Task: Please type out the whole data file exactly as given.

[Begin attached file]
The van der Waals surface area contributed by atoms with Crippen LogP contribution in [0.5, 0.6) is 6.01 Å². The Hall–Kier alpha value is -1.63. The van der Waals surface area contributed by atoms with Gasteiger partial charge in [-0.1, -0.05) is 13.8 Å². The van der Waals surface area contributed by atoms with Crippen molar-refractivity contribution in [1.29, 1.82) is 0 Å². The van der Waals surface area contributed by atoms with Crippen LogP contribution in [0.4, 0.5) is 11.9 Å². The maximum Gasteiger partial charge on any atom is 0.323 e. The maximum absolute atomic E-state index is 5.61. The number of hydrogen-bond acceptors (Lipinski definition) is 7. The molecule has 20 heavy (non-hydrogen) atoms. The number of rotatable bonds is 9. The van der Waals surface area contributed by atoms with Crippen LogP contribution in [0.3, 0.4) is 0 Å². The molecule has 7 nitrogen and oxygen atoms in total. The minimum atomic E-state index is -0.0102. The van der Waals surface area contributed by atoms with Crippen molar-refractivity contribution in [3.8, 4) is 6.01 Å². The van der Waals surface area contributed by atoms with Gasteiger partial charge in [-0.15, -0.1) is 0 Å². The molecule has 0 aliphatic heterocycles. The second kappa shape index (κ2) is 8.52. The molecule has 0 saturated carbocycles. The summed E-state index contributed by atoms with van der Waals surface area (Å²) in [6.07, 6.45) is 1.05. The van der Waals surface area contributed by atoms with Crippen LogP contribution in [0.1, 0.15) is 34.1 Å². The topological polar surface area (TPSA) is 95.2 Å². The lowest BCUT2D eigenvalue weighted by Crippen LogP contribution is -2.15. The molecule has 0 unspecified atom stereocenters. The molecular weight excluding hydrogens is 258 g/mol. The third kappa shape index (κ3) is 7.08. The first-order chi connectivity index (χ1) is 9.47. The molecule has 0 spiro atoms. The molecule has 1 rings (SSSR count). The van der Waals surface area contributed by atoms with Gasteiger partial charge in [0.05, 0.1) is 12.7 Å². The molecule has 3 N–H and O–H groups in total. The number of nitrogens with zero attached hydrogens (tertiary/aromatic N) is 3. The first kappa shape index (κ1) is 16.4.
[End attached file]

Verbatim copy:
The van der Waals surface area contributed by atoms with Crippen LogP contribution in [0.5, 0.6) is 6.01 Å². The Hall–Kier alpha value is -1.63. The van der Waals surface area contributed by atoms with Gasteiger partial charge in [-0.1, -0.05) is 13.8 Å². The van der Waals surface area contributed by atoms with Crippen molar-refractivity contribution in [1.29, 1.82) is 0 Å². The van der Waals surface area contributed by atoms with Crippen LogP contribution in [0.4, 0.5) is 11.9 Å². The maximum Gasteiger partial charge on any atom is 0.323 e. The maximum absolute atomic E-state index is 5.61. The number of hydrogen-bond acceptors (Lipinski definition) is 7. The molecule has 20 heavy (non-hydrogen) atoms. The number of rotatable bonds is 9. The van der Waals surface area contributed by atoms with Crippen LogP contribution in [0.3, 0.4) is 0 Å². The molecule has 7 nitrogen and oxygen atoms in total. The minimum atomic E-state index is -0.0102. The van der Waals surface area contributed by atoms with Crippen molar-refractivity contribution in [3.8, 4) is 6.01 Å². The van der Waals surface area contributed by atoms with Gasteiger partial charge in [-0.15, -0.1) is 0 Å². The molecule has 0 aliphatic heterocycles. The second kappa shape index (κ2) is 8.52. The molecule has 0 saturated carbocycles. The summed E-state index contributed by atoms with van der Waals surface area (Å²) in [6.07, 6.45) is 1.05. The van der Waals surface area contributed by atoms with Crippen LogP contribution in [0.1, 0.15) is 34.1 Å². The topological polar surface area (TPSA) is 95.2 Å². The lowest BCUT2D eigenvalue weighted by Crippen LogP contribution is -2.15. The molecule has 0 unspecified atom stereocenters. The molecular weight excluding hydrogens is 258 g/mol. The third kappa shape index (κ3) is 7.08. The first-order chi connectivity index (χ1) is 9.47. The molecule has 0 spiro atoms. The molecule has 1 rings (SSSR count). The van der Waals surface area contributed by atoms with Gasteiger partial charge in [0.05, 0.1) is 12.7 Å². The molecule has 3 N–H and O–H groups in total. The number of nitrogens with zero attached hydrogens (tertiary/aromatic N) is 3. The first kappa shape index (κ1) is 16.4.